Industry trends

Hard Hats to Helmets: Advancing Worker Safety with ANSI Type II Innovations


The construction industry has witnessed a transformative shift toward enhancing worker safety, underscored by a significant change adopted by the U.S. Department of Labor’s Occupational Safety and Health Administration (OSHA). In December, OSHA announced a move away from traditional hardhats in favor of ANSI-Z89.1-certified Type II safety helmets for employees on site, a practice pioneered by some contractors as early as 2015.

Historically, the hardhat has stood as the primary line of defense against workplace head injuries, protecting against impacts from above since its current form was introduced around 1919. However, Type II helmets offer a comprehensive protective strategy, safeguarding against side, back, and certain front impacts — a capability traditional hardhats lack. The ANSI standard requires Type II helmets to feature anti-concussion technologies to mitigate traumatic brain injuries. While no helmet can guarantee complete prevention of concussions or brain injuries, these enhancements are meticulously engineered to absorb shock and reduce rotational forces during falls

As OSHA has recognized the benefits of Type II helmets and the pressing need for improved head protection, it’s worth noting the construction sector’s alarming statistics shared by the Centers for Disease Control and Prevention (CDC). Between 2003 and 2010, the indu stry saw 2,210 workers succumb to fatal traumatic brain injuries (TBIs), accounting for 25% of all construction fatalities. This rate — 2.6 per 100,000 full-time workers — represents the highest among all U.S. workplaces.

OSHA’s endorsement, detailed in a Safety and Health Information Bulletin published on November 22, 2023, recommends the use of Type II helmets across various high-risk sectors, including construction and oil and gas, but also extends to specialized work and lower-risk areas involving electrical operations and work from heights.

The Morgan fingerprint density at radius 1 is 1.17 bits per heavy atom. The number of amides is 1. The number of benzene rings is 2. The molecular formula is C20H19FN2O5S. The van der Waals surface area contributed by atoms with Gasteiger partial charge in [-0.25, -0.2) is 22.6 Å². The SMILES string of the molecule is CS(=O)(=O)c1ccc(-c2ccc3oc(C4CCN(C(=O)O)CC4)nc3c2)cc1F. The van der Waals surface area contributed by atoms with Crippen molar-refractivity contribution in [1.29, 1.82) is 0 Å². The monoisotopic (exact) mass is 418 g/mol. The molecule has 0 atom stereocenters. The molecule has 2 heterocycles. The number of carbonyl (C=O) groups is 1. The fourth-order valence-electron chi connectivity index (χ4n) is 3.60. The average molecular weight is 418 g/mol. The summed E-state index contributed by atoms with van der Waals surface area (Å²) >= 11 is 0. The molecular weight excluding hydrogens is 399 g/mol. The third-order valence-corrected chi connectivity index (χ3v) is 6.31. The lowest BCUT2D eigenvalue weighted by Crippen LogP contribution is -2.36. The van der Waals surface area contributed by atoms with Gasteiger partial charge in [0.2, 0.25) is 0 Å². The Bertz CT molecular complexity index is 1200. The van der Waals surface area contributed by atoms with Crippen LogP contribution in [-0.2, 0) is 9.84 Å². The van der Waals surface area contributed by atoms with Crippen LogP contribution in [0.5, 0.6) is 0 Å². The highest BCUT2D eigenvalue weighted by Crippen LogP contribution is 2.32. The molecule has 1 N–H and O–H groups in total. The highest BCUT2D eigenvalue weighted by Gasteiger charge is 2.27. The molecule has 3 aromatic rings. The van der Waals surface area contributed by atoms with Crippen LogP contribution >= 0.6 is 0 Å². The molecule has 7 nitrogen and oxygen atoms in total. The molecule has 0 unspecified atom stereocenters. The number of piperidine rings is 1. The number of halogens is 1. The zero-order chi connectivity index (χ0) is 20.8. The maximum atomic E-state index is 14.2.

The History of Construction Jobsite Safety Helmets

The history of construction jobsite safety helmets dates back over a century, with their inception rooted in the fundamental need to protect workers from head injuries. The original designs were simplistic, often fashioned from leather or steamed canvas, and later, metal materials that provided a basic level of defense against falling objects. With the advancement of technology, traditional helmets transitioned to more durable materials like aluminum and fiberglass. By the mid-20th century, thermoplastics revolutionized helmet production, offering improved impact resistance and electrical insulation, crucial for preventing injuries from both physical impacts and electrical hazards. Safety features in these helmets were initially limited to a rigid outer shell and a simple suspension system inside, designed to absorb and distribute the force of impacts. Though rudimentary by today’s standards, these helmets laid the groundwork for the sophisticated headgear that would follow, each innovation a response to the ever-increasing demands for jobsite safety and protection.